On behalf of the Puerto Rican independence movement, as well as on behalf of my brother, Oscar López Rivera — the longest held political prisoner in Puerto Rico’s history, I want to express my deepest sense of condolences to the family, friends, and to all those who labored with him fighting the good fight against racism and colonialism, and for Black liberation, to the harvest of fruits of justice and freedom.
Chokwe was truly an exceptional leader — a man who walked the walk, and in the words of Bertolt Brecht, became indispensable. His words and deeds will always resonate with us. His solidarity, particularly with the Puerto Rican and Mexican people, was unquestionable and unswerving.
Chokwe clearly understood, as in the lyrics of Mercedes Sosa, everything changes. Tactics needed to be constantly re-molded, but what did not change was his love for his people; and his “Southern Song”.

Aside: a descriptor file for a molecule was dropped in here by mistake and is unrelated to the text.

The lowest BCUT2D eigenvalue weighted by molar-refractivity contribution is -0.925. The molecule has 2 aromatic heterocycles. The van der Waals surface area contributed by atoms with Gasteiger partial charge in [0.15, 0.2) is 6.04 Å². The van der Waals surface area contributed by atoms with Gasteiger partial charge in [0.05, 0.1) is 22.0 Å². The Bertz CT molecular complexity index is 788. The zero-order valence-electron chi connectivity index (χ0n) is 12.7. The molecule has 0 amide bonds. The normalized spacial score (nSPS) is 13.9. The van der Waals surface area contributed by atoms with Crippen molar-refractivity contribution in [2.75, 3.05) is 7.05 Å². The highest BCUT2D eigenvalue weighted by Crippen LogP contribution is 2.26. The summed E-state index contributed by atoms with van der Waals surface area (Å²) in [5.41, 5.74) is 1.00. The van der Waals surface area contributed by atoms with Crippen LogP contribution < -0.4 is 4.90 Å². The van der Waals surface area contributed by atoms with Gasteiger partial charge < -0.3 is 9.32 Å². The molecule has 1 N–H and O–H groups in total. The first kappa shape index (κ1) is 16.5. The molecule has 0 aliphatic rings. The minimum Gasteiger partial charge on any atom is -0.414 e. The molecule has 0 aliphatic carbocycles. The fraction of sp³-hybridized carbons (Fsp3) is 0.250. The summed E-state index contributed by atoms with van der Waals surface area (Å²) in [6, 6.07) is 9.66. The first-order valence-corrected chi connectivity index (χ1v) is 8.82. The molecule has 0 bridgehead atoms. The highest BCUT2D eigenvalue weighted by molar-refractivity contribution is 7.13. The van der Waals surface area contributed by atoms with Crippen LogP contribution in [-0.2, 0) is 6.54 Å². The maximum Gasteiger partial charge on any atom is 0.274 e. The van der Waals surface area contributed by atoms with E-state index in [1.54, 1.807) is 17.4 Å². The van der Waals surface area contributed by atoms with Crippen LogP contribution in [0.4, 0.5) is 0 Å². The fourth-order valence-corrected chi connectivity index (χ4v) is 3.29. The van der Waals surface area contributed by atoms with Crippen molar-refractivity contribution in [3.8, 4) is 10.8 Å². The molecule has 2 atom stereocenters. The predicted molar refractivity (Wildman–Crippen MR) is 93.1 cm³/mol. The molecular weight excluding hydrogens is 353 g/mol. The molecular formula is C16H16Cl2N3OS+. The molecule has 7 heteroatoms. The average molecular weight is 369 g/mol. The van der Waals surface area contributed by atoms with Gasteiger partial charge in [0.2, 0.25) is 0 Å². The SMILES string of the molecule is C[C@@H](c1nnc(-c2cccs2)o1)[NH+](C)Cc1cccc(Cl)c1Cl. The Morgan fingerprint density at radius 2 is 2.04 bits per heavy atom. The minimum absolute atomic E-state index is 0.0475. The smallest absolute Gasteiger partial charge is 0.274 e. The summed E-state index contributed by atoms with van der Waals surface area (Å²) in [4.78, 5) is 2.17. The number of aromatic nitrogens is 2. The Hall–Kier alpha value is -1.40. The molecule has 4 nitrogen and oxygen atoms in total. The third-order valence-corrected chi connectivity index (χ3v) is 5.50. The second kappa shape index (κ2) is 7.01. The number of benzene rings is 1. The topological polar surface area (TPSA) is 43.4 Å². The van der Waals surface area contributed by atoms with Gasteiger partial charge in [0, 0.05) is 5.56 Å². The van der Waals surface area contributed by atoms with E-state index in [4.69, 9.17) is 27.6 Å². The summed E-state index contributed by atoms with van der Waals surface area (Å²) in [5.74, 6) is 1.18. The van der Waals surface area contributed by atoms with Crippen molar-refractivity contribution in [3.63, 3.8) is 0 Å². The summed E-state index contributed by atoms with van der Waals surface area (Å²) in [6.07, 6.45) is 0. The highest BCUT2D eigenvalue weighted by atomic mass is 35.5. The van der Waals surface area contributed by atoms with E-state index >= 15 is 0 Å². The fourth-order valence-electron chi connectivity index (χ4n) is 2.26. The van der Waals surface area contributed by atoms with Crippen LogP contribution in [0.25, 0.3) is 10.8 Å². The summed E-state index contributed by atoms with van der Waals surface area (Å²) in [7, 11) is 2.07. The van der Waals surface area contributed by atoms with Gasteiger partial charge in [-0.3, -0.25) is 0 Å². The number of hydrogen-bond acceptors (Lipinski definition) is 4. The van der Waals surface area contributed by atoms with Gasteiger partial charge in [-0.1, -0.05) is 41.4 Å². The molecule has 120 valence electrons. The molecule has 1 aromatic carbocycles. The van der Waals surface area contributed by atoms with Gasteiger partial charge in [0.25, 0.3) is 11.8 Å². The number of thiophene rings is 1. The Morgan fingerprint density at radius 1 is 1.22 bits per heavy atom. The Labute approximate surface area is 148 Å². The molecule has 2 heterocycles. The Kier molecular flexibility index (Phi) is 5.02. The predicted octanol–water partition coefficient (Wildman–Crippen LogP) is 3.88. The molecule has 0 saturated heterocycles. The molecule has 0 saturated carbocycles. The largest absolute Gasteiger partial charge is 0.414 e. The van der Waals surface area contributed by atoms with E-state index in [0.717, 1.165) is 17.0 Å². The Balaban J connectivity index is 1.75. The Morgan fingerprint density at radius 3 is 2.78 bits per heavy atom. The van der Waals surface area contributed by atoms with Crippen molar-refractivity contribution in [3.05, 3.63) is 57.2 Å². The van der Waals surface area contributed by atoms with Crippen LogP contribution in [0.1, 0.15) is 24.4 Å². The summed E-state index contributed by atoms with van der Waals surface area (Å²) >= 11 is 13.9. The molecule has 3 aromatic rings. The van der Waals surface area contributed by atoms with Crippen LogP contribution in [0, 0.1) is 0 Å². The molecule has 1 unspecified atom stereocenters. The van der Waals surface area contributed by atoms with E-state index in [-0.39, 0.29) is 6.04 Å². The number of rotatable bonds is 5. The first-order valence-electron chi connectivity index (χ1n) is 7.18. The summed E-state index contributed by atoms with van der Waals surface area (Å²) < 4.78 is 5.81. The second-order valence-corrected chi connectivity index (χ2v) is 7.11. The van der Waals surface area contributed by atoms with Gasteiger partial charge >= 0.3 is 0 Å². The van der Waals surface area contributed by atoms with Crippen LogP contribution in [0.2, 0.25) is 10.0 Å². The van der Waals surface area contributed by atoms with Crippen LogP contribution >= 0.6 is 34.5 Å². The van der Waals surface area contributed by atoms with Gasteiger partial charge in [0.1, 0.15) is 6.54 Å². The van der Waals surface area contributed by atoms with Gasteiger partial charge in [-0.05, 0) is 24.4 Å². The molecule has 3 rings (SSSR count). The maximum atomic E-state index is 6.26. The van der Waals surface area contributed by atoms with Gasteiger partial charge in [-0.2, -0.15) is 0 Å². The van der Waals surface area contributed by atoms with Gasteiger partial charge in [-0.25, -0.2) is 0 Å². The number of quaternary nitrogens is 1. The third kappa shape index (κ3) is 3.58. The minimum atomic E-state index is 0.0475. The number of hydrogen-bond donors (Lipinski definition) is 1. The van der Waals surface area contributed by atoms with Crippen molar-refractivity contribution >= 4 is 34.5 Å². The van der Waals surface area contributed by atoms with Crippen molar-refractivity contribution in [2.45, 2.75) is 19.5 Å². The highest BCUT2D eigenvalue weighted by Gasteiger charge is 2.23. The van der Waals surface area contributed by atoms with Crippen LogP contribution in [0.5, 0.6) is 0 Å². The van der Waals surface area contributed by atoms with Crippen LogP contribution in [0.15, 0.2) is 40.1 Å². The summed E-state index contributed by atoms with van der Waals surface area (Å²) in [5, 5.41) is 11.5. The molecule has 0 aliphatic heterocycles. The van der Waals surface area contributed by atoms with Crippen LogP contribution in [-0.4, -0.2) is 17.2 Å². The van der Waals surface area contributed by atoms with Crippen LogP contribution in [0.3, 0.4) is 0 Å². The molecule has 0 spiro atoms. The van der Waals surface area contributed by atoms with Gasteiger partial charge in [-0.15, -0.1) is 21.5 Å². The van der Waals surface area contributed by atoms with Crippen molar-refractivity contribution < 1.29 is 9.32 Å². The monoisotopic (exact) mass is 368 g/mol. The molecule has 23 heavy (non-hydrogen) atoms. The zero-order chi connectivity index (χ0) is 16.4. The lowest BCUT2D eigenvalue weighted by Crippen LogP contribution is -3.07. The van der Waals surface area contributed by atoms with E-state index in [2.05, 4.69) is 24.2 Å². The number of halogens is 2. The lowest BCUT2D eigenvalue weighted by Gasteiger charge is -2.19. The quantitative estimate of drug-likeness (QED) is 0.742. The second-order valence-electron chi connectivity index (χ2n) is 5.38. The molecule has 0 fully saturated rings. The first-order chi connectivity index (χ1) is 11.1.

In that spirit In the words of Margaret Walker’s “Southern Song”:
“I want my body bathed again by southern suns,
my soul reclaimed again from southern land.
I want to rest again in southern fields, in grass and hay and clover
to lay my hand again upon the clay baked by a southern sun, to touch the rain-soaked earth and smell the smell of soil.
I want my rest unbroken in the fields of southern earth;
freedom to watch the corn wave silver in the sun and
mark the splashing of a brook, a pond with ducks and
frogs and count the clouds.
I want no mobs to wrench me from my southern rest; no
forms to take me in the night and burn my shack and
make for me a nightmare full of oil and flame.
I want my careless song to strike no minor key; no fiend to
stand between my body’s southern song- the fusion of
the South, my body’s song and me.”
Chokwe, you have indeed been, the fusion of the South.
Hasta La Victoria Siempre, dear Chokwe Lumumba.
José E. López